Davidoccam: methinks Andreas speaks much sense, as does Hardware_man ( or CAN-DO man as I call him)!
in the background Gordon (Raspberry Pi - Director of Engineering) wants to help but it is mightily complex.
The red-herring of HDMI and HDCP is raised. Nobody wants it anyway as it is a poisoned chalice.
The other poisoned chalice of USB also raised its ugly head,
Hardware_man: I want to use the Pi board to run a high profile H.264 encoder to get data rates down to the write speed of the SD card for a high end DVR implementation.
I am a hardware engineer. I already expected to have to do an "adapter" board. The Sony outputs HD digital on 4 7 bit LVDS channels. I noticed the camera connector only brings two I think LVDS data inputs and an LVDS clock input out. And I expect impossible to tack solder wires onto the Broadcom chip as the BGA pins are probably buried deep under the chip.
So I would do an adapter board to convert the Sony LVDS to parallel and then convert again to two LVDS channels and a clock LVDS channel to drive the camera connector.
But I would need to know stuff like data format, MSB first or LSB first, number of bits for LVDS channel, clock speed etc.
But I don’t know much about writing drivers. I guess this would be a “generic” driver as it would be for a camera that is already “tuned”
Now, If I used the analog high definition component video from the Sony and put a 3 channel video A/D converter on my adaptor board, this would then become a much more “universal” design as any high definition “tuned” camera that had analog component video out could just “plug and play” without regard to exact data formats of the camera’s digital output.
If I agree to give this adapter board schematic to the foundation, then would the foundation argee to writing the universal driver?
He offers to make a board that will look EXACTLY like the chosen camera ( which has no HDMI and no 'main issue is HDMI in that it needs all sorts of nasty DRM' and has nothing to do with HDMI or HDCP- red herring).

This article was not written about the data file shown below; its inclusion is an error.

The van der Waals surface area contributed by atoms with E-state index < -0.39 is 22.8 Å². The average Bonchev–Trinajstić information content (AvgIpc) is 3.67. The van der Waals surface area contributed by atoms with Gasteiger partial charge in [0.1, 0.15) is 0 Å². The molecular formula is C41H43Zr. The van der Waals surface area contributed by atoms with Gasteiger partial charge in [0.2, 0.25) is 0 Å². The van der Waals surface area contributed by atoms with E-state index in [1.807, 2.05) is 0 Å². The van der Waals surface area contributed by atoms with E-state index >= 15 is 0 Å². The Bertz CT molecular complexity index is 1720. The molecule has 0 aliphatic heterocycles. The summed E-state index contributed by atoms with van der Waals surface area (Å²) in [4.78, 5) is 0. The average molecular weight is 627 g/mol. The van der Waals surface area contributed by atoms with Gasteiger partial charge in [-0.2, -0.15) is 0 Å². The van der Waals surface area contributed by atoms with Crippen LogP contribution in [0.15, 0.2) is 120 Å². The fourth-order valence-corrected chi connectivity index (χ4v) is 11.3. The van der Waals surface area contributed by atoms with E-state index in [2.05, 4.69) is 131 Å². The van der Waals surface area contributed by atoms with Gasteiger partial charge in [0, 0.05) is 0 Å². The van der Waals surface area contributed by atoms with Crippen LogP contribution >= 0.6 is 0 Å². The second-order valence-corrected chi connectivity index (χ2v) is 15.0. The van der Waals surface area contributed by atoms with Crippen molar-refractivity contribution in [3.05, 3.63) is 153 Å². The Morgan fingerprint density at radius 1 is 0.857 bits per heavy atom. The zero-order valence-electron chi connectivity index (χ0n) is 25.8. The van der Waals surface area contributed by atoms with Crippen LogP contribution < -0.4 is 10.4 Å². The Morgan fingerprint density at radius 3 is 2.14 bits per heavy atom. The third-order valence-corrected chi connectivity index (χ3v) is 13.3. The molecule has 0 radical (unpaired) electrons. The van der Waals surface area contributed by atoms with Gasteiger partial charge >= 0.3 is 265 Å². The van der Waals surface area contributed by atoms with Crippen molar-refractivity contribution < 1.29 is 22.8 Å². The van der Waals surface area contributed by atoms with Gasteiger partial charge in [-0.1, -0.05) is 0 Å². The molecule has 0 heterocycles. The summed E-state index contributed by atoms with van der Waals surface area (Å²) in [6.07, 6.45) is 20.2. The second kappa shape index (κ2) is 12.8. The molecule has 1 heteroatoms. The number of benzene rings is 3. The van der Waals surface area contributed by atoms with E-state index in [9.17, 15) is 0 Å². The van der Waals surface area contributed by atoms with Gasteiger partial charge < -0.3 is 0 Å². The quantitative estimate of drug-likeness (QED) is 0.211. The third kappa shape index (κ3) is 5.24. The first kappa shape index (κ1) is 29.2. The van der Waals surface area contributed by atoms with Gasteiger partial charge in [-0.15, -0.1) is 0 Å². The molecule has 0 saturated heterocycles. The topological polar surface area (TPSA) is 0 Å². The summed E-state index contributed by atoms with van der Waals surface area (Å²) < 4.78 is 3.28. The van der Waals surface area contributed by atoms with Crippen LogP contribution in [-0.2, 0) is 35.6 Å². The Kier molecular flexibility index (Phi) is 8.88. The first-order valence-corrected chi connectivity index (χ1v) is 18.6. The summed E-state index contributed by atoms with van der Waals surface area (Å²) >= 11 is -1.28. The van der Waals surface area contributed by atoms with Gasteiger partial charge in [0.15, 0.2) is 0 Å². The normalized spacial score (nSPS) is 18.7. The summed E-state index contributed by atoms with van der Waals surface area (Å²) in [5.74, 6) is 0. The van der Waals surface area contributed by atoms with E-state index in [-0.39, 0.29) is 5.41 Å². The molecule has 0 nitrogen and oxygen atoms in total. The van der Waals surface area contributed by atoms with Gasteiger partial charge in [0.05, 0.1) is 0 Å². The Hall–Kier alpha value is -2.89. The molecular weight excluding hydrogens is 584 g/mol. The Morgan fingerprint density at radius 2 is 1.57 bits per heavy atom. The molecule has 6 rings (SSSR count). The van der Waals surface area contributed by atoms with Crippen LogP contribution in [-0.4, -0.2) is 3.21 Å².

Dear Pi Foundation,
I’ll go back to my earlier proposal, except with a CSI-2 output.
I design the circuit and lay out a PCB to take analog component video in and output CSI-2. I will “sweeten” the deal: I will give the Foundation both the schematic and Gerber files. I’ll even throw in the BOM. The Foundation is free to do what ever they want with this, keep it proprietary, manufacture it, and / or post it all.
In exchange, the foundation will provide the firmware and / or software to take this “through” to the H.264 encoder and the software to use this as a DVR recording to the SD card. Again, the Foundation may keep this proprietary or include it in your normal firmware distribution.
What do you think?
Davidoccam: I think you speak much sense, and I think Andreas agrees with me, He has a good suggestion which I will try to paraphrase..
If Hardware_man created a FPGA or a hardware board that emulated exactly the important necessary and sufficient parts of the EXISTING PROPOSED CAMERA, then NO DRIVER MODIFICATIONS AT ALL would be required. A path into the GPU would exactly follow the existing paths. Expensive Driver man who is so busy (and Broadcom ), would have to do nothing.
I think Hardware_man could be told enough about the now redundant camera control niceties that his FPGA would give all the right answers to the driver that EXISTING PROPOSED CAMERA would give.
Thus a path exists. Politics is the art of the possible.
If I were at sea in a naval analogy , in a fierce battle in a fierce gale and this HAD to be done. I would want Hardware_man and Andreas on the ship with me repairing the camera system.
Gordon meanwhile, back in the Admiralty, issues the order to signal the requisite interface details to the ship immediately and forgets about possible interns and huge bills and complex politico-legal barnacles on the ship of progress.
The Camera is jury-rigged and the now all-seeing ship fights it's way home.
Crowds line the docks in Portsmouth cheering. yay!
DavidOccam Portsmouth UK.